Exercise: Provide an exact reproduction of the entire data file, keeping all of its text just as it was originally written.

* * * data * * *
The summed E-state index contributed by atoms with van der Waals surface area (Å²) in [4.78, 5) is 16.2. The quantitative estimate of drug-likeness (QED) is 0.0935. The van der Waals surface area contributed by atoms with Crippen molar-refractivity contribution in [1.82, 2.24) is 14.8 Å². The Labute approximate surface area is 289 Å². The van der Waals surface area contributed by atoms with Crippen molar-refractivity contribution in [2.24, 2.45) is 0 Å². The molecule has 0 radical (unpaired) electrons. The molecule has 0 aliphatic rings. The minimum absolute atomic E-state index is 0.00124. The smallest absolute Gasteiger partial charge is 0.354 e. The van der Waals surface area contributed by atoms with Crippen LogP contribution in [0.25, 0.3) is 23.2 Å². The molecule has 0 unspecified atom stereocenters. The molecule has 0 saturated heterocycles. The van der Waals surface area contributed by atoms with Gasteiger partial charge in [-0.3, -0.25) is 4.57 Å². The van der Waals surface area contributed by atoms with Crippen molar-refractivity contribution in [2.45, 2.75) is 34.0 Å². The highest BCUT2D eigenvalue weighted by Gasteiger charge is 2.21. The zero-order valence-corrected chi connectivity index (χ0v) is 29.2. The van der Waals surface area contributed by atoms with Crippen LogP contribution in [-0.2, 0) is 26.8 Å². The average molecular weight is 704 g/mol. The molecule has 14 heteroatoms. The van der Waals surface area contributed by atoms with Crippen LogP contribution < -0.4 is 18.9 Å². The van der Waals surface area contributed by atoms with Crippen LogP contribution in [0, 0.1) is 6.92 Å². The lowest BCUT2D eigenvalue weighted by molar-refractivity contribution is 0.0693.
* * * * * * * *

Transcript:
The summed E-state index contributed by atoms with van der Waals surface area (Å²) in [4.78, 5) is 16.2. The quantitative estimate of drug-likeness (QED) is 0.0935. The van der Waals surface area contributed by atoms with Crippen molar-refractivity contribution in [1.82, 2.24) is 14.8 Å². The Labute approximate surface area is 289 Å². The van der Waals surface area contributed by atoms with Crippen molar-refractivity contribution in [2.24, 2.45) is 0 Å². The molecule has 0 radical (unpaired) electrons. The molecule has 0 aliphatic rings. The minimum absolute atomic E-state index is 0.00124. The smallest absolute Gasteiger partial charge is 0.354 e. The van der Waals surface area contributed by atoms with Crippen LogP contribution in [0.25, 0.3) is 23.2 Å². The molecule has 0 unspecified atom stereocenters. The molecule has 0 saturated heterocycles. The van der Waals surface area contributed by atoms with Gasteiger partial charge in [-0.3, -0.25) is 4.57 Å². The van der Waals surface area contributed by atoms with Crippen molar-refractivity contribution in [2.45, 2.75) is 34.0 Å². The highest BCUT2D eigenvalue weighted by Gasteiger charge is 2.21. The zero-order valence-corrected chi connectivity index (χ0v) is 29.2. The van der Waals surface area contributed by atoms with Crippen LogP contribution in [-0.2, 0) is 26.8 Å². The average molecular weight is 704 g/mol. The molecule has 14 heteroatoms. The van der Waals surface area contributed by atoms with Crippen LogP contribution < -0.4 is 18.9 Å². The van der Waals surface area contributed by atoms with Crippen LogP contribution in [0, 0.1) is 6.92 Å². The lowest BCUT2D eigenvalue weighted by molar-refractivity contribution is 0.0693.